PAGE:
In this post, we will learn about Abel’s theorem (also known as Abel-Pringsheim’s Theorem) along with a few questions and answers.

**Statement of Abel’s Theorem:**

If {a_{n}} is a monotone decreasing sequence of positive terms, then lim_{n→∞} na_{n}= 0 is a necessary condition for the convergence of the series ∑a_{n}.

**Corollary:**

If {a_{n}} is a monotone decreasing sequence of positive terms and lim_{n→∞} na_{n} ≠ 0, then ∑a_{n} is not convergent.

**Question 1:** Discuss the convergence of the series ∑ $\dfrac{1}{an+b}$ (a, b>0).

**Answer:**

Here, a_{n} = $\dfrac{1}{an+b}$.

Now, na_{n} = $\dfrac{n}{an+b}$ = $\dfrac{1}{a+\frac{b}{n}}$ **→** 1/a ≠ 0, when n**→**∞.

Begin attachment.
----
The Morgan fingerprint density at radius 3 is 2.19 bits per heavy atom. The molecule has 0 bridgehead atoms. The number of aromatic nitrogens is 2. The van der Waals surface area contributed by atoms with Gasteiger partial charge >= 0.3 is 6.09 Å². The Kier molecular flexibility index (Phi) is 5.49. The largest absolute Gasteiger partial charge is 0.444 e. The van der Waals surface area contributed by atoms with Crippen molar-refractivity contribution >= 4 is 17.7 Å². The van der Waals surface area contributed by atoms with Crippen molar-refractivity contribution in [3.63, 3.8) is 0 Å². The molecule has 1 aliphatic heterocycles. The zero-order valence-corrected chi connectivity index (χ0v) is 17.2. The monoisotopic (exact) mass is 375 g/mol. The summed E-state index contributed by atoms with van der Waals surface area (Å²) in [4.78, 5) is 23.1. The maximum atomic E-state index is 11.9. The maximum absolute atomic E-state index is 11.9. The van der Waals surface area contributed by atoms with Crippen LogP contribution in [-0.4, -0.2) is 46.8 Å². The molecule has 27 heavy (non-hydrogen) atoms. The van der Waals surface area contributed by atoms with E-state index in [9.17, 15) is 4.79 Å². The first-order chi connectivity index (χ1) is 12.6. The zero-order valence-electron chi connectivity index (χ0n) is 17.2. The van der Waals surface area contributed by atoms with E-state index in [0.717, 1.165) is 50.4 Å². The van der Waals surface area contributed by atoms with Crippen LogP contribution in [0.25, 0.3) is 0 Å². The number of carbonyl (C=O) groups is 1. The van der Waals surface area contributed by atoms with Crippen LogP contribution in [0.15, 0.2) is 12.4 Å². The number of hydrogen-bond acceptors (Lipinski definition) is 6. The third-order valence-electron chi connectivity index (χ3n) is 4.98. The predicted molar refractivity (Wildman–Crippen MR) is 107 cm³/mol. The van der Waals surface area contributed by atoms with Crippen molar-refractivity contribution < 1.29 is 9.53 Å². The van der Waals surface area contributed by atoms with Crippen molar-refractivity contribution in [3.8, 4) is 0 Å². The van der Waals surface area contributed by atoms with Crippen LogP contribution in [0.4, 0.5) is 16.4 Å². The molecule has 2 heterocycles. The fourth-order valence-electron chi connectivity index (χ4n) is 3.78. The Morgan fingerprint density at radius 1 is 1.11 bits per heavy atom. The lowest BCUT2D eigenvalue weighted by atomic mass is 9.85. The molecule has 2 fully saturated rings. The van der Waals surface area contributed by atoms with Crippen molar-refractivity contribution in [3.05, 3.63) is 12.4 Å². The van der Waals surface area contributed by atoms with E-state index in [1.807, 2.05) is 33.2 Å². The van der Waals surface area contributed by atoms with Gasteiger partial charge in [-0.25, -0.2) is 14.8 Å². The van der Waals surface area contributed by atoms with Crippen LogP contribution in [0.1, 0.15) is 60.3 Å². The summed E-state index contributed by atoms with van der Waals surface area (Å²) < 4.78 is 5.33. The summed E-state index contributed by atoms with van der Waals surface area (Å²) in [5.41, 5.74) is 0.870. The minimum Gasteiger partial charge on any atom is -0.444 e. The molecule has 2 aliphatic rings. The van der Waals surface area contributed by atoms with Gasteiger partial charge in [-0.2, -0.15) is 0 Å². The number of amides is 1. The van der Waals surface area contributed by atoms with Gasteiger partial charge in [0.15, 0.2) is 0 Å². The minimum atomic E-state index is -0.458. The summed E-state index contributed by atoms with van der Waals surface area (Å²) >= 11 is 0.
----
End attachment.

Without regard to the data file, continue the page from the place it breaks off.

Thus, by the above corollary, we can say that the series ∑ 1/(an+b) diverges provided that both a and b are greater than 0.

**Question 2:** Show that the series ∑ $\dfrac{1}{\sqrt{n}}$ is not convergent.

**Answer:**

Here, a_{n} = $\dfrac{1}{\sqrt{n}}$.

So na_{n} = $\dfrac{n}{\sqrt{n}}$ = √n **→** ∞ when n**→**∞.

That is, the limit of na_{n} is not equal to 0. Hence, by the above corollary, we deduce that the series ∑ 1/√n is divergent.

**Remark:**

The condition in Abel’s theorem is not sufficient. We know that Abel’s series

∑ 1/(n logn) = 1/(2log2) + 1/(3log3) + 1/(4log4) +…+ 1/(n logn) + …

is a divergent series, but still we have

lim_{n→∞} n ⋅ 1/(n logn) = 0 and {1/(n logn)} is a monotone decreasing sequaence.

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